Catania Today, reports (http://tinyurl.com/ctd8vdl – legge discriminatoria e anticostituzionale ) that the recently elected Magnificent Rector of the University of Catania, Giacomo Pignataro, an economist, who holds a PhD from the University of York has written to the Minister an for Higher Education – Maria Chiara Carrozza – an industrial engineer, for her opinion on the cutting by 40% of the wages of its foreign teachers.
The Rector says he intends to offer the foreign lecturers at Catania a “coherent reply in conformity with the law”.
Decisions of the European Court of Justice (ECJ) are binding on all public authorities (including universities and governments) inside the European Union. The reason it is binding is because it emanates from a Treaty.
The ECJ ruled that the foreign lecturers, “lettori, are entitled to the minimum salary and pensions of researchers. The University of Catania, until recently, adhered to this principle.
The problem which Minister Carrozza will have to grapple with is:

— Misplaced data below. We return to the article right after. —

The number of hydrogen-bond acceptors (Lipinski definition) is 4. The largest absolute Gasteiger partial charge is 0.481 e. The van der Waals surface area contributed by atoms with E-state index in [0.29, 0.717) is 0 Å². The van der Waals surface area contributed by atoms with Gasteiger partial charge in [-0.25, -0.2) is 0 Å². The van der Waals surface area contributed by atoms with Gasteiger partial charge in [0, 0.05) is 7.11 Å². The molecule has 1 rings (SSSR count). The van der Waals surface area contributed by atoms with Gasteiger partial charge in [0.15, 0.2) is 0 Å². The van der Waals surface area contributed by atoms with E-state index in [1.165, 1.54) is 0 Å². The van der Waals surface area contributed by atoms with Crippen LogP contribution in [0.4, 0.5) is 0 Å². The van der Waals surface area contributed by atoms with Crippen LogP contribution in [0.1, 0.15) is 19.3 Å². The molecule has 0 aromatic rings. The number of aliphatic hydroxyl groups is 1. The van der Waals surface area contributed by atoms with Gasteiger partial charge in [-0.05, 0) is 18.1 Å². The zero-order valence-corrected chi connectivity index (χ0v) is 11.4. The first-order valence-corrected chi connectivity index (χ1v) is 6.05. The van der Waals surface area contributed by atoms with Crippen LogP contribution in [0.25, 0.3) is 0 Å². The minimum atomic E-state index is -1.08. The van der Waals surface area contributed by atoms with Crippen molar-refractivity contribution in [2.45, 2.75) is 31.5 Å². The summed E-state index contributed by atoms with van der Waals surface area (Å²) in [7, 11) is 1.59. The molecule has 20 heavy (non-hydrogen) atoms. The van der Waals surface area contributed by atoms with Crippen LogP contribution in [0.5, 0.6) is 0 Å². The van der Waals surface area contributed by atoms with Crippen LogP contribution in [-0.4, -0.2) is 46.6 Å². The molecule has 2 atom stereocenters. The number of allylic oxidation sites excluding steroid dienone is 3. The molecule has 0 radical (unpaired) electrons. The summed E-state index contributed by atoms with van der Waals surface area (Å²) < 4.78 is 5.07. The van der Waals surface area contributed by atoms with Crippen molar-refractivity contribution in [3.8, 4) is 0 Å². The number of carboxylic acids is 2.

Is the recent decision of the University of Catania to cut the salaries of its foreign teachers by 40% – thereby reversing binding judgments of the ECJ – legitimate?
Could a law, passed during Mr Berlusconi’s tenure, the so-called “Gelmini” law – which “extinguishes” the rights of these foreign workers to a final judicial decision – be discriminatory and anti-constitutional?
The Gelmini law, Article 26, applies to foreign lecturers – and only to them – and is therefore a “race law” both in intention and practice*.
Italy was first found to be discriminating against its foreign lecturers in the European Court of Justice on 30 May 1989 – since then there have been a further 5 judgments in the ECJ – all of which found Italy to be in breach of the Treaty it first signed up to in Rome in 1957.
* See also, “race law” – Times Higher Education: http://www.timeshighereducation.co.uk/news/lettori-suffer-50-paycut/2003066.article